Thousands of Seanad ballots for university panels undelivered
Nearly 10,000 voting papers sent back to Trinity College Dublin and 13,000 to NUI
NUI chancellor Maurice Manning: If graduates “could register and download their vote online a lot of the problems being experienced at present could be avoided”. Photograph: The Irish Times
Independent Senator and candidate Averil Power said a number of voters had not received their voting papers two weeks after they were due to be posted out. Photograph: Brenda Fitzsimons / The Irish Times
More than 20,000 ballot papers for the university panels in the Seanad elections have been returned to the colleges as undelivered.
Almost 10,000 voting papers were returned to Trinity College and approximately 13,000 to NUI.
Independent Senator and Trinity College Seanad candidate Averil Power raised the issue when a number of voters told her they had not received their voting papers two weeks after they were due to be posted out.
“Many people were away over Easter,” she said. “They returned to find a note that An Post had sent their ballot papers back to Trinity as they hadn’t been home to sign for them.”
She said others discovered their votes were posted to old addresses they had not lived at in years.
“As a result one in six TCD Seanad voters will be unable to take part in the election unless they contact the college and get their ballot papers reissued.”
The University of Dublin confirmed that almost 10,000 undeliverable ballot papers have been returned to the college. A total of 9,480 registered delivery papers were returned.
A total of 6,652 completed ballots have been received by the college.
The total electorate of the Trinity College Dublin Seanad panel is 57,732 graduates.
The NUI electorate is almost twice that of Trinity at 103,131 and about 13,000 ballot papers were returned undelivered and almost 11,000 completed ballot papers were returned.
Ms Power said voter registration and polling could be done securely online and it would be far less costly, reflecting a recommendation in the 2015 report on Seanad reform chaired by NUI chancellor Maurice Manning.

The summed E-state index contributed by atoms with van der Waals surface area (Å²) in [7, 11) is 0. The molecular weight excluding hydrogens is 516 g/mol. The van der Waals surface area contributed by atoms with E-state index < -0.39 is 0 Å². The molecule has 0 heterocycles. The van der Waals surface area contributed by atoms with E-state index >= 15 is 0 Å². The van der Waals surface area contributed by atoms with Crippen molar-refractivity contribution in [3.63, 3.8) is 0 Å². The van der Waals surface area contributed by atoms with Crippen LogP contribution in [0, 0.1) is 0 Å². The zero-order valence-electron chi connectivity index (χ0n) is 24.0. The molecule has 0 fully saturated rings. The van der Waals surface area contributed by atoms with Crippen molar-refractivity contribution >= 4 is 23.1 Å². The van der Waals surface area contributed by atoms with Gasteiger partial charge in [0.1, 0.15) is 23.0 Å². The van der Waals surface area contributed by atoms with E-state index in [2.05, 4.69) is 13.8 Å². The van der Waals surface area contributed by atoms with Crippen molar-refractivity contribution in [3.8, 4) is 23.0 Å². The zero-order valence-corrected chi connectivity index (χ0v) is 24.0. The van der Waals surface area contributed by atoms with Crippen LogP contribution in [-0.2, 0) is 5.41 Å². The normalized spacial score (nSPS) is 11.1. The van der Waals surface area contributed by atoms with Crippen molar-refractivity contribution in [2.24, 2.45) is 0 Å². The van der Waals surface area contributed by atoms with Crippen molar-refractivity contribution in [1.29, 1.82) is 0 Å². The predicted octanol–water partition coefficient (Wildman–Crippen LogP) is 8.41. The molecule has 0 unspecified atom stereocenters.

Mr Manning said on Thurseday that if graduates “could register and download their vote online a lot of the problems being experienced at present could be avoided”.
But he said there was also the issue of graduates from the non-traditional universities who had been granted the right by referendum in 1979 to vote in the Seanad elections but this had still not been legislated for.
“This could result in an electorate of almost half a million. This is a question that has to be dealt with.”
If a voter is not at home the ballot paper is kept for three days by An Post at the local sorting office before being returned to the college.
However, it is up to graduates to inform colleges of their up to date address. As one person involved in the process described it, voting in the Seanad election on the university panels “is a privilege, not a right” and if graduates want to avail of it they should register their correct address.
Election to the Seanad is by postal vote which is sent registered post to graduates of Trinity and NUI universities, wherever they are worldwide.
Both Trinity and NUI will reissue undelivered ballot papers on request either to the same address or an updated one. They have until April 18th to change their details as voters must return their completed ballots by post before 11am on April 26th.
NUI graduates can update their address by going to nui.ie/elections while TCD graduates should email firstname.lastname@example.org